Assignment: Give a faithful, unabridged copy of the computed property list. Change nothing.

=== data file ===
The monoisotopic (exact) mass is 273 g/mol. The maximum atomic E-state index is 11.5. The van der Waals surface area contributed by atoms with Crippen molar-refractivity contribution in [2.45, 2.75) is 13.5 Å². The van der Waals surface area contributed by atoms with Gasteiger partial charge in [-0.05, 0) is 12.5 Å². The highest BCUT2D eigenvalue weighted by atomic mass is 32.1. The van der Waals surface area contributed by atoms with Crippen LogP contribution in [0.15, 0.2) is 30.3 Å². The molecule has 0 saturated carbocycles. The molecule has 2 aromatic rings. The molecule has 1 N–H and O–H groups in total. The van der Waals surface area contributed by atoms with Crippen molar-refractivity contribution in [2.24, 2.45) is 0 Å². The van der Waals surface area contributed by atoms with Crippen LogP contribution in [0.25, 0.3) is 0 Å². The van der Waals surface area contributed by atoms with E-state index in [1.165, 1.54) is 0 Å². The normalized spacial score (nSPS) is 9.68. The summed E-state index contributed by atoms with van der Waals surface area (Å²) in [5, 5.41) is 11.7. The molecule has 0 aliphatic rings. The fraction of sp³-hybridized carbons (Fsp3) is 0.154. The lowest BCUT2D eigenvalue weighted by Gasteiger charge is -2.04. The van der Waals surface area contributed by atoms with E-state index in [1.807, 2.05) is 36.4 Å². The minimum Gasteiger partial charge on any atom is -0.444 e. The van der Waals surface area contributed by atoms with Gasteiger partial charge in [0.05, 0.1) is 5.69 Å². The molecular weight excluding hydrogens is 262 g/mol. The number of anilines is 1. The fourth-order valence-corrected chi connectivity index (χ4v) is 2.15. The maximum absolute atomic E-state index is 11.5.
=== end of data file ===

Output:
The monoisotopic (exact) mass is 273 g/mol. The maximum atomic E-state index is 11.5. The van der Waals surface area contributed by atoms with Crippen molar-refractivity contribution in [2.45, 2.75) is 13.5 Å². The van der Waals surface area contributed by atoms with Gasteiger partial charge in [-0.05, 0) is 12.5 Å². The highest BCUT2D eigenvalue weighted by atomic mass is 32.1. The van der Waals surface area contributed by atoms with Crippen LogP contribution in [0.15, 0.2) is 30.3 Å². The molecule has 0 saturated carbocycles. The molecule has 2 aromatic rings. The molecule has 1 N–H and O–H groups in total. The van der Waals surface area contributed by atoms with Crippen molar-refractivity contribution in [2.24, 2.45) is 0 Å². The van der Waals surface area contributed by atoms with Crippen LogP contribution in [0.25, 0.3) is 0 Å². The van der Waals surface area contributed by atoms with E-state index in [1.165, 1.54) is 0 Å². The normalized spacial score (nSPS) is 9.68. The summed E-state index contributed by atoms with van der Waals surface area (Å²) in [5, 5.41) is 11.7. The molecule has 0 aliphatic rings. The fraction of sp³-hybridized carbons (Fsp3) is 0.154. The lowest BCUT2D eigenvalue weighted by Gasteiger charge is -2.04. The van der Waals surface area contributed by atoms with E-state index in [1.807, 2.05) is 36.4 Å². The minimum Gasteiger partial charge on any atom is -0.444 e. The van der Waals surface area contributed by atoms with Gasteiger partial charge in [0.05, 0.1) is 5.69 Å². The molecular weight excluding hydrogens is 262 g/mol. The number of anilines is 1. The fourth-order valence-corrected chi connectivity index (χ4v) is 2.15. The maximum absolute atomic E-state index is 11.5.